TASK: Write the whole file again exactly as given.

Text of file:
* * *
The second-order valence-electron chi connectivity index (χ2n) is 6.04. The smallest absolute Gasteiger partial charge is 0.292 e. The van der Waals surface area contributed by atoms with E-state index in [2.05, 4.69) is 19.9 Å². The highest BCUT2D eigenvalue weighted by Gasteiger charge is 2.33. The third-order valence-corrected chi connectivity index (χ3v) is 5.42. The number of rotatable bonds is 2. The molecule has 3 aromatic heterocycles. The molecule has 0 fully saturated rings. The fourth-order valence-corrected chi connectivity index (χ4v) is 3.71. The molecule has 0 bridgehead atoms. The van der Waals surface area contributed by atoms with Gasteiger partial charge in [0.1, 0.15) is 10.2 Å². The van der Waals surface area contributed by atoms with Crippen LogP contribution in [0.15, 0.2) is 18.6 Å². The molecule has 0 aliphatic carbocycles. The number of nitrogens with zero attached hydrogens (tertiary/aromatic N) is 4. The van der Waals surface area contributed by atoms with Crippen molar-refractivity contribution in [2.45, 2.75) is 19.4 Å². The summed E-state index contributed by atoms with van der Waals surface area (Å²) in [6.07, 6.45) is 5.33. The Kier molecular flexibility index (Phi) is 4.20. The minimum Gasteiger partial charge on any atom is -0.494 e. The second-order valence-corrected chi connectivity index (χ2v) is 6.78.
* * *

The second-order valence-electron chi connectivity index (χ2n) is 6.04. The smallest absolute Gasteiger partial charge is 0.292 e. The van der Waals surface area contributed by atoms with E-state index in [2.05, 4.69) is 19.9 Å². The highest BCUT2D eigenvalue weighted by Gasteiger charge is 2.33. The third-order valence-corrected chi connectivity index (χ3v) is 5.42. The number of rotatable bonds is 2. The molecule has 3 aromatic heterocycles. The molecule has 0 fully saturated rings. The fourth-order valence-corrected chi connectivity index (χ4v) is 3.71. The molecule has 0 bridgehead atoms. The van der Waals surface area contributed by atoms with Gasteiger partial charge in [0.1, 0.15) is 10.2 Å². The van der Waals surface area contributed by atoms with Crippen LogP contribution in [0.15, 0.2) is 18.6 Å². The molecule has 0 aliphatic carbocycles. The number of nitrogens with zero attached hydrogens (tertiary/aromatic N) is 4. The van der Waals surface area contributed by atoms with Crippen molar-refractivity contribution in [2.45, 2.75) is 19.4 Å². The summed E-state index contributed by atoms with van der Waals surface area (Å²) in [6.07, 6.45) is 5.33. The Kier molecular flexibility index (Phi) is 4.20. The minimum Gasteiger partial charge on any atom is -0.494 e. The second-order valence-corrected chi connectivity index (χ2v) is 6.78.